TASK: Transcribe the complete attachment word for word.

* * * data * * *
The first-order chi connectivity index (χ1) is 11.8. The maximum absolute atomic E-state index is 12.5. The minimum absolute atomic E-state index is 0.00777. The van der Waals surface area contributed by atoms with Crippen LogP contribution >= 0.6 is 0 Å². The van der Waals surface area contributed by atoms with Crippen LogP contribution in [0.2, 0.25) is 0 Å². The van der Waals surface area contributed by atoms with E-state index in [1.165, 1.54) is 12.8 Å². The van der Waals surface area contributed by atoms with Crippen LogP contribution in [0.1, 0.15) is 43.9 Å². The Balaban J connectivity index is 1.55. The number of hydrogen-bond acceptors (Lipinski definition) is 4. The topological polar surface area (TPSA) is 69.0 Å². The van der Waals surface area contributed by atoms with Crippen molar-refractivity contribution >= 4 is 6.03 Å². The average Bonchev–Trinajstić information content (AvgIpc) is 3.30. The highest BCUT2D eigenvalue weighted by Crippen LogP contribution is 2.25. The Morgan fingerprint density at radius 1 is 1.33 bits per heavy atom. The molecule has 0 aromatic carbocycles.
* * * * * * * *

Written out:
The first-order chi connectivity index (χ1) is 11.8. The maximum absolute atomic E-state index is 12.5. The minimum absolute atomic E-state index is 0.00777. The van der Waals surface area contributed by atoms with Crippen LogP contribution >= 0.6 is 0 Å². The van der Waals surface area contributed by atoms with Crippen LogP contribution in [0.2, 0.25) is 0 Å². The van der Waals surface area contributed by atoms with E-state index in [1.165, 1.54) is 12.8 Å². The van der Waals surface area contributed by atoms with Crippen LogP contribution in [0.1, 0.15) is 43.9 Å². The Balaban J connectivity index is 1.55. The number of hydrogen-bond acceptors (Lipinski definition) is 4. The topological polar surface area (TPSA) is 69.0 Å². The van der Waals surface area contributed by atoms with Crippen molar-refractivity contribution >= 4 is 6.03 Å². The average Bonchev–Trinajstić information content (AvgIpc) is 3.30. The highest BCUT2D eigenvalue weighted by Crippen LogP contribution is 2.25. The Morgan fingerprint density at radius 1 is 1.33 bits per heavy atom. The molecule has 0 aromatic carbocycles.